Agencies need to rethink how they balance and develop their billion-dollar budgets.
It’s become an annual September tradition in Washington, D.C.: The locals are disappointed with the football team and agencies are in a frenzy to spend money before the federal fiscal year ends.
This year, however, the tradition of federal spending climbed to even new dizzying heights. It is estimated the government needed to spend nearly $140 billion more than previously thought to close out the fourth quarter of fiscal year 2018.
Much of this was driven by the uncertainty surrounding budgets throughout the year, as agencies spent cautiously in the beginning of the fiscal year with shutdown threats looming. With a new spending omnibus in place, agencies teemed with cash that they had to obligate by the end of September or lose that money to the Treasury Department.
The annual spending frenzy could be potentially great news for industry seeking these valuable contracts, but it puts an inordinate amount of strain on agency’s acquisition departments trying to keep up with the pace of contracting while still ensuring they are delivering value.
Why Spreadsheets Are Flawed
One aspect inhibiting agencies from truly realizing their spending potential during this frenzy is their reliance on spreadsheets, typically created in Microsoft Excel, that are still being used to balance and develop billion-dollar budgets. The evolution of spreadsheets has not gone far enough to offer the complex, real-time capabilities that agencies need to track budgets in real time. Using spreadsheets in 2018 calls accuracy into question, as manual interpretation can be unreliable and drains time, energy and resources from financial staff within agencies.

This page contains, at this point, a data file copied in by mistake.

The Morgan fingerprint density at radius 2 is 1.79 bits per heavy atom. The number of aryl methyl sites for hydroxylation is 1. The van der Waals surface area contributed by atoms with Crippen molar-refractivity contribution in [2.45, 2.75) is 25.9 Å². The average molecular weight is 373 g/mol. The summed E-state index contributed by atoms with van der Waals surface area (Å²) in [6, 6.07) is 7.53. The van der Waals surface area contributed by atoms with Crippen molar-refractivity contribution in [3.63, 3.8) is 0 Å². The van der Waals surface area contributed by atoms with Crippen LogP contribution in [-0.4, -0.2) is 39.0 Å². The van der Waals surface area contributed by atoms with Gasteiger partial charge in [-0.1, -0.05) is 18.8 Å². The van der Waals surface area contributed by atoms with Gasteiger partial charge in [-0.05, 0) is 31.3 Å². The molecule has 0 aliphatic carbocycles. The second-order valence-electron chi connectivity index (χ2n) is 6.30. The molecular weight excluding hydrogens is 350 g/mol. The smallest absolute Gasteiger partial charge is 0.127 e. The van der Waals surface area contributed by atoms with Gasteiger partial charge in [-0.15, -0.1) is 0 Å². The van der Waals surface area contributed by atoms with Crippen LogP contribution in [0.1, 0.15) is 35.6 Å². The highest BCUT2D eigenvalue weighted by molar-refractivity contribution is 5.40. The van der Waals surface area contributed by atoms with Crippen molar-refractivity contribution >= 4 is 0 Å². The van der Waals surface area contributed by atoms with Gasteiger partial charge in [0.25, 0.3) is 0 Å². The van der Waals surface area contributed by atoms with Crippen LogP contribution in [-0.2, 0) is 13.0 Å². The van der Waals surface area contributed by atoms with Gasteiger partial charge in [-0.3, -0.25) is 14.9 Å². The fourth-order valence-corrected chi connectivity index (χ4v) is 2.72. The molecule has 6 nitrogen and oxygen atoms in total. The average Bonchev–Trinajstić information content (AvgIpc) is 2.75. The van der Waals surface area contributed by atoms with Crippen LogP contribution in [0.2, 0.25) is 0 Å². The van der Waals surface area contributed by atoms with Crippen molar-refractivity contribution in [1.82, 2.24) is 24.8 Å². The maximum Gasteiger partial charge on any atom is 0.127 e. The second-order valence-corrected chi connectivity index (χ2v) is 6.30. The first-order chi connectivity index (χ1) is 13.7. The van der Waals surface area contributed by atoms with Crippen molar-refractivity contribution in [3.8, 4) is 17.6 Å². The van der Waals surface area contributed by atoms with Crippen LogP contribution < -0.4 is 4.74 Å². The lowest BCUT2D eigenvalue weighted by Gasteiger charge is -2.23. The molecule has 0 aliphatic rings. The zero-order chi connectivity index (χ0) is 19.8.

Today’s agency budget process demands more complex tasks, such as the analyzing and categorizing of budget data points, than the traditional spreadsheet can handle. As merely one example, Excel only allows users to view information in isolated datastreams, which can lead to more frequent inconsistencies or errors.
Instead of getting updates to budgets in real time—especially crucial in the fourth quarter—the data needs to be reconciled continuously before reaching an accurate assessment. This manual effort inhibits the ability of finance departments to quickly and easily provide information critical to spending. Agencies lose sight of what the data is saying because it has no access to instant analytics. It can make even the seemingly simple task of identifying whether specific programs are providing beneficial results hard to determine.
Automation Leads to Analysis
Budget data analysis is compulsory for reporting but can be daunting and complicated. Data entry requirements are now more intricate, which means that agencies without the tools necessary for accurate budget formulation have an exceptionally more difficult time when developing complex, detailed reports.
That’s why a shift is needed to implement automated budget formulation systems that remove tedious tasks and minimizes heavy workloads to allow employees to focus their efforts on analyzing the data to get a better understanding of spend, as opposed to spending time on manual data entry and manipulation.
With that in place, agencies can focus their efforts on pinpointing areas where budgets could be rebalanced and re-allocated in a different manner for projects or programs that would aid in meeting mission goals. By unleashing the full power of automation to analyze data, agencies make a widespread difference and long-lasting impact in determining how funds are allocated to meet mission goals.
For budget formulation processes to generate data, they must have business intelligence, analytics, and scenario modeling tools while incorporating performance management, accountability, strategic planning and financial management. A simple spreadsheet does not possess these capabilities—an automated budget formulation tool does.
When it comes to spending frenzies, automation is the calming force that agencies need, starting with fiscal year 2019.
Jon Hammock is the chief executive officer of KeyLogic Systems.
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